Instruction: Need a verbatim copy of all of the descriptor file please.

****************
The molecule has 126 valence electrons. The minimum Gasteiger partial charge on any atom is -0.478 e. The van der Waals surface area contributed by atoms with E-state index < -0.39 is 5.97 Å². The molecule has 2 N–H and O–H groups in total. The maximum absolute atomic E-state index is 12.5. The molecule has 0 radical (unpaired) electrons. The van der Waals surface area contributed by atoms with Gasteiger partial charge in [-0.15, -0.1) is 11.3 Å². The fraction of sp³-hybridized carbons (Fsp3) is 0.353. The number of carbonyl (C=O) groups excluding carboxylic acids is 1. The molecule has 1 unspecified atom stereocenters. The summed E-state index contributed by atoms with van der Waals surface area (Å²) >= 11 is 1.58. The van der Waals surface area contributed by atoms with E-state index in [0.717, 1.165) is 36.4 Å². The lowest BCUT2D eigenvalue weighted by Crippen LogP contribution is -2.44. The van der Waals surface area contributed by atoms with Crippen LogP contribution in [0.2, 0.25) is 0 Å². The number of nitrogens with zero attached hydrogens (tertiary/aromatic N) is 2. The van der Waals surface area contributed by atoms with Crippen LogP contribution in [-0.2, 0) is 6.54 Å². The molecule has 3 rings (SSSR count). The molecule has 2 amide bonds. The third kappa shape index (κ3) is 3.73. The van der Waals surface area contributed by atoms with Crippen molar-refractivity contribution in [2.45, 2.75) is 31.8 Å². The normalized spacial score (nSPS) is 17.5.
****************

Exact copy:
The molecule has 126 valence electrons. The minimum Gasteiger partial charge on any atom is -0.478 e. The van der Waals surface area contributed by atoms with E-state index < -0.39 is 5.97 Å². The molecule has 2 N–H and O–H groups in total. The maximum absolute atomic E-state index is 12.5. The molecule has 0 radical (unpaired) electrons. The van der Waals surface area contributed by atoms with Gasteiger partial charge in [-0.15, -0.1) is 11.3 Å². The fraction of sp³-hybridized carbons (Fsp3) is 0.353. The number of carbonyl (C=O) groups excluding carboxylic acids is 1. The molecule has 1 unspecified atom stereocenters. The summed E-state index contributed by atoms with van der Waals surface area (Å²) >= 11 is 1.58. The van der Waals surface area contributed by atoms with E-state index in [0.717, 1.165) is 36.4 Å². The lowest BCUT2D eigenvalue weighted by Crippen LogP contribution is -2.44. The van der Waals surface area contributed by atoms with Crippen LogP contribution in [0.2, 0.25) is 0 Å². The number of nitrogens with zero attached hydrogens (tertiary/aromatic N) is 2. The van der Waals surface area contributed by atoms with Crippen LogP contribution in [-0.2, 0) is 6.54 Å². The molecule has 3 rings (SSSR count). The molecule has 2 amide bonds. The third kappa shape index (κ3) is 3.73. The van der Waals surface area contributed by atoms with Crippen molar-refractivity contribution in [2.45, 2.75) is 31.8 Å². The normalized spacial score (nSPS) is 17.5.